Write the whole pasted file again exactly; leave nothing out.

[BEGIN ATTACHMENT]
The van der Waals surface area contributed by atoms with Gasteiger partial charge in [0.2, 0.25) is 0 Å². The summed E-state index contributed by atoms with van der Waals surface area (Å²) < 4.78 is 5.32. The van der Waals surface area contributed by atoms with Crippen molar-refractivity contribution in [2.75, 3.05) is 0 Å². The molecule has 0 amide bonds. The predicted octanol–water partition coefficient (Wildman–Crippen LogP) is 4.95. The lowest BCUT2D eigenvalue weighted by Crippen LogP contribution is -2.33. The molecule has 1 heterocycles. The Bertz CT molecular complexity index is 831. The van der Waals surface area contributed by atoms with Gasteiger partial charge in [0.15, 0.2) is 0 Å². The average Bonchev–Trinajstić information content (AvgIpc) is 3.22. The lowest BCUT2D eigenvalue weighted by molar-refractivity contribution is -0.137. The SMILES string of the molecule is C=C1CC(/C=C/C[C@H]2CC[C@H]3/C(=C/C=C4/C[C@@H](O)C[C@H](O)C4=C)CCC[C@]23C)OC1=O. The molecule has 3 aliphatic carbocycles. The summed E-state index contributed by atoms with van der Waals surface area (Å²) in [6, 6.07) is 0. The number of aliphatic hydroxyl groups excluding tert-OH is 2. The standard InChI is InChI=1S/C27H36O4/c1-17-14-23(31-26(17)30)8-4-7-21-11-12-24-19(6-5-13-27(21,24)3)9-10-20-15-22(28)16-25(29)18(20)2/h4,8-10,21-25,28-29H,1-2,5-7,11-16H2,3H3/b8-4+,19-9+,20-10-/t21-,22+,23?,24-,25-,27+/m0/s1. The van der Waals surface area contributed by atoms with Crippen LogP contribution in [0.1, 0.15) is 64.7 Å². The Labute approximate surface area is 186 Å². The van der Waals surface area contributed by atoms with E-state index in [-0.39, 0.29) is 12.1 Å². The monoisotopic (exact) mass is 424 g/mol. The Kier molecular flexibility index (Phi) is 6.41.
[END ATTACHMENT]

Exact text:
The van der Waals surface area contributed by atoms with Gasteiger partial charge in [0.2, 0.25) is 0 Å². The summed E-state index contributed by atoms with van der Waals surface area (Å²) < 4.78 is 5.32. The van der Waals surface area contributed by atoms with Crippen molar-refractivity contribution in [2.75, 3.05) is 0 Å². The molecule has 0 amide bonds. The predicted octanol–water partition coefficient (Wildman–Crippen LogP) is 4.95. The lowest BCUT2D eigenvalue weighted by Crippen LogP contribution is -2.33. The molecule has 1 heterocycles. The Bertz CT molecular complexity index is 831. The van der Waals surface area contributed by atoms with Gasteiger partial charge in [0.15, 0.2) is 0 Å². The average Bonchev–Trinajstić information content (AvgIpc) is 3.22. The lowest BCUT2D eigenvalue weighted by molar-refractivity contribution is -0.137. The SMILES string of the molecule is C=C1CC(/C=C/C[C@H]2CC[C@H]3/C(=C/C=C4/C[C@@H](O)C[C@H](O)C4=C)CCC[C@]23C)OC1=O. The molecule has 3 aliphatic carbocycles. The summed E-state index contributed by atoms with van der Waals surface area (Å²) in [6, 6.07) is 0. The number of aliphatic hydroxyl groups excluding tert-OH is 2. The standard InChI is InChI=1S/C27H36O4/c1-17-14-23(31-26(17)30)8-4-7-21-11-12-24-19(6-5-13-27(21,24)3)9-10-20-15-22(28)16-25(29)18(20)2/h4,8-10,21-25,28-29H,1-2,5-7,11-16H2,3H3/b8-4+,19-9+,20-10-/t21-,22+,23?,24-,25-,27+/m0/s1. The van der Waals surface area contributed by atoms with Crippen LogP contribution in [0.1, 0.15) is 64.7 Å². The Labute approximate surface area is 186 Å². The van der Waals surface area contributed by atoms with E-state index in [-0.39, 0.29) is 12.1 Å². The monoisotopic (exact) mass is 424 g/mol. The Kier molecular flexibility index (Phi) is 6.41.